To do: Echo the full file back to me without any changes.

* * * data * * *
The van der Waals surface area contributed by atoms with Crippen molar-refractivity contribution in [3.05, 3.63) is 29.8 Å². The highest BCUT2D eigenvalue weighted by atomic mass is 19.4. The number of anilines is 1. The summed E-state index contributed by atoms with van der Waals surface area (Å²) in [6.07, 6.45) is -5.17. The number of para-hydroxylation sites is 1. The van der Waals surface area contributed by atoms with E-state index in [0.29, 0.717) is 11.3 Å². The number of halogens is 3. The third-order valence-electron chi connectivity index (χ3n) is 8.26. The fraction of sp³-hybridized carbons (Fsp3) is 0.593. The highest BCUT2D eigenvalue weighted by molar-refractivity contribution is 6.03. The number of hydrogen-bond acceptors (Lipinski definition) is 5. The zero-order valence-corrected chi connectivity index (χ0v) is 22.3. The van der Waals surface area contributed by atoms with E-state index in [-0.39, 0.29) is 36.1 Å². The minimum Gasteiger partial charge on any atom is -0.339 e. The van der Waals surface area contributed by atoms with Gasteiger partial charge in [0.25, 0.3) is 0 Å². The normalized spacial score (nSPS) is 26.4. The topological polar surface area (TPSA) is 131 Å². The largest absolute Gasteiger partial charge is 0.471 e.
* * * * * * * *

The van der Waals surface area contributed by atoms with Crippen molar-refractivity contribution in [3.05, 3.63) is 29.8 Å². The highest BCUT2D eigenvalue weighted by atomic mass is 19.4. The number of anilines is 1. The summed E-state index contributed by atoms with van der Waals surface area (Å²) in [6.07, 6.45) is -5.17. The number of para-hydroxylation sites is 1. The van der Waals surface area contributed by atoms with E-state index in [0.29, 0.717) is 11.3 Å². The number of halogens is 3. The third-order valence-electron chi connectivity index (χ3n) is 8.26. The fraction of sp³-hybridized carbons (Fsp3) is 0.593. The highest BCUT2D eigenvalue weighted by molar-refractivity contribution is 6.03. The number of hydrogen-bond acceptors (Lipinski definition) is 5. The zero-order valence-corrected chi connectivity index (χ0v) is 22.3. The van der Waals surface area contributed by atoms with E-state index in [-0.39, 0.29) is 36.1 Å². The minimum Gasteiger partial charge on any atom is -0.339 e. The van der Waals surface area contributed by atoms with Gasteiger partial charge in [0.25, 0.3) is 0 Å². The normalized spacial score (nSPS) is 26.4. The topological polar surface area (TPSA) is 131 Å². The largest absolute Gasteiger partial charge is 0.471 e.